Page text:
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It’s all about manners (cough, gasp), not health

by Philip Brasor

It’s not surprising that the local media glossed over the World Health Organization’s 14th annual World No Tobacco Day last Thursday. The government, a member in good standing of the United Nations and a conscientious contributor to its causes, didn’t start preparing a seminar to mark the occasion until May 15.

In Japan, the smoking debate is a matter of manners, not health.

Everyone knows that the government is the main shareholder in Japan Tobacco and that the official line on the smoking issue is to approach it from the standpoint of “manners” and “fairness”: Smokers and nonsmokers should respect each others’ rights; young people must wait until they are 20 before they light up; and cigarettes are a matter of choice.

Still, everybody loves a good fight, and when the media does cover nonsmoking stories they tend to see it as a them vs. them issue rather than a health one. The reason is partly due to economics: TV and print media receive a great deal of tobacco-related ad revenues, even though the tobacco industry itself voluntarily “restricts” cigarette ads. On Thursday night, after a perfunctory mention of WHO’s aims, Asahi TV’s “News Station” ran an analysis of how much tax revenue the country would lose if Japanese smokers really did quit.

Conflict is sexier, too. For instance, Tokyo Sports is the last publication you would expect to run a story about the antismoking crusade, but on May 30, the day before the WHO event, it published an in-depth piece (for Tokyo Sports, anyway) about this year’s list of Japan’s Worst Smokers compiled by the Tobacco Problems Information Center (TOPIC).

Everyone loves lists, especially reporters, since they make their jobs easier. This year’s winner was motormouth announcer Ichiro Furutachi, who was chosen not so much because he smokes a lot, but because he has mentioned on TV how much he hates antismoking groups. Second on the list was the rock group L’arc en ciel, whose members smoke like chimneys in concert and on TV. In third place was comedian Hitoshi Matsumoto, who told a weekly magazine that antismoking groups “could eat s***.” (I’ve been told that this phrase doesn’t sound as harsh in Japanese as it does in English, which is nice to know.) Also on the list were SMAP-man Takuya Kimura and wholesome actress Takako Matsu, both of whom did a lot of puffing this past year on TV drama series.

Tokyo Sports’ take on the list had little to do with smoking “issues” and everything to do with getting the dirt on celebs. The newspaper’s reporter called the offices of Furutachi and L’arc en ciel and, predictably, were told that no one was available for comment.

Two weeks ago on Fuji TV’s morning wide show “Toku Da Ne,” there was a lengthy report on the alarming rise in teenage smoking. But what alarmed the reporters and the commentators in the studio was not the health ramifications (despite its proximity, the WHO event wasn’t even mentioned) but the social ones. The reporter, it was implied, was taking his life in his hands by wandering through a train in Chiba Prefecture filled with smoking high school students returning home from classes. He boldly told the youngsters that they weren’t old enough to smoke, and the kids came back with the kind of snide, embarrassed remarks that kids are famous for. But at least they didn’t beat him up.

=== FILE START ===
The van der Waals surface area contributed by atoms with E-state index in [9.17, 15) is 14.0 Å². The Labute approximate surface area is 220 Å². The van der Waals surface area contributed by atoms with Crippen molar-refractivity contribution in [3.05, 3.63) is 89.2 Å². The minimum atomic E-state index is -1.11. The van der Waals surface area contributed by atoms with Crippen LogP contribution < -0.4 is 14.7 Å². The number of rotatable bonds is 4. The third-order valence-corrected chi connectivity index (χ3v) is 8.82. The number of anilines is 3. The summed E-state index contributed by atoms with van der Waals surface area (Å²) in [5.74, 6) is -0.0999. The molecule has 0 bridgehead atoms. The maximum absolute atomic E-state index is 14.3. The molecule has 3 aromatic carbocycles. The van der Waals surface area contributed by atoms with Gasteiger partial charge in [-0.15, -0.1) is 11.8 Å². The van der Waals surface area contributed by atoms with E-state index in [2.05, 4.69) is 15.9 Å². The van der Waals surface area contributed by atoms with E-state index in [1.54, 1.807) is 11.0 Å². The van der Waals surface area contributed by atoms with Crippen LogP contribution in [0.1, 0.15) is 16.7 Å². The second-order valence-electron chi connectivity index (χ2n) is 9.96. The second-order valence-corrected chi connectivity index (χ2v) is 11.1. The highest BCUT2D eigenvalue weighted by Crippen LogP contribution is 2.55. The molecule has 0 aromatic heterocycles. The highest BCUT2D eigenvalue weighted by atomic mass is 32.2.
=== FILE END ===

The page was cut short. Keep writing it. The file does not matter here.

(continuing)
The shock and dismay in the studio was over the kids’ antisocial behavior. No one mentioned the dangers of smoking. Japan still has a way to go before it starts addressing cigarette addiction as a health crisis on the level that the WHO addresses it. Consequently, the topic for this year’s World No Tobacco Day — secondhand smoke — is beyond the pale. If people still won’t talk about the health risks of smoking, they aren’t even going to think about environmental tobacco smoke.

This became evident at the press conference last Wednesday for Dr. Jeffrey Wigand, the whistle-blower portrayed by Russell Crowe in the movie “The Insider.” A one-time tobacco company executive who buckled under his conscience and told CBS and the world Big Tobacco’s dirty little secrets, Wigand, who now teaches high school chemistry, has become a one-man antismoking NGO. Local nongovernmental organizations brought him to Japan (where he lived and worked for a short time) as the main speaker for their own No Tobacco Day activities.

TOPIC understands that without gimmicks like the Worst Smokers list, the media won’t pay any attention to them. And while Wigand was here as an expert on the dangers of cigarette addiction, the NGOs were counting on his celebrity value to attract more major media than they normally do. As it turned out, the Asahi Shimbun and the Mainichi Shimbun were the only vernacular dailies in attendance and NHK the only TV station that sent a cameraman.

Wigand pointed out that his approach to the cigarette problem is not to intimidate or frighten but to give young people all of the facts about cigarettes, not only the harm that they cause, but the methods used by the tobacco industry to get them hooked for life. The industry repeatedly states that smoking is a lifestyle choice made by adults, and Wigand, fighting fire with fire, so to speak, treats the young people he works with as adults.

Judging from the questions, about half the journalists were there to report on Wigand, not on his work. These reporters asked him about his private life (including his divorce) and the movie (he only met Crowe once, and had little to do with the production itself). They applauded his courage and conscience, but in the end they seemed less interested in what he was doing than what he was.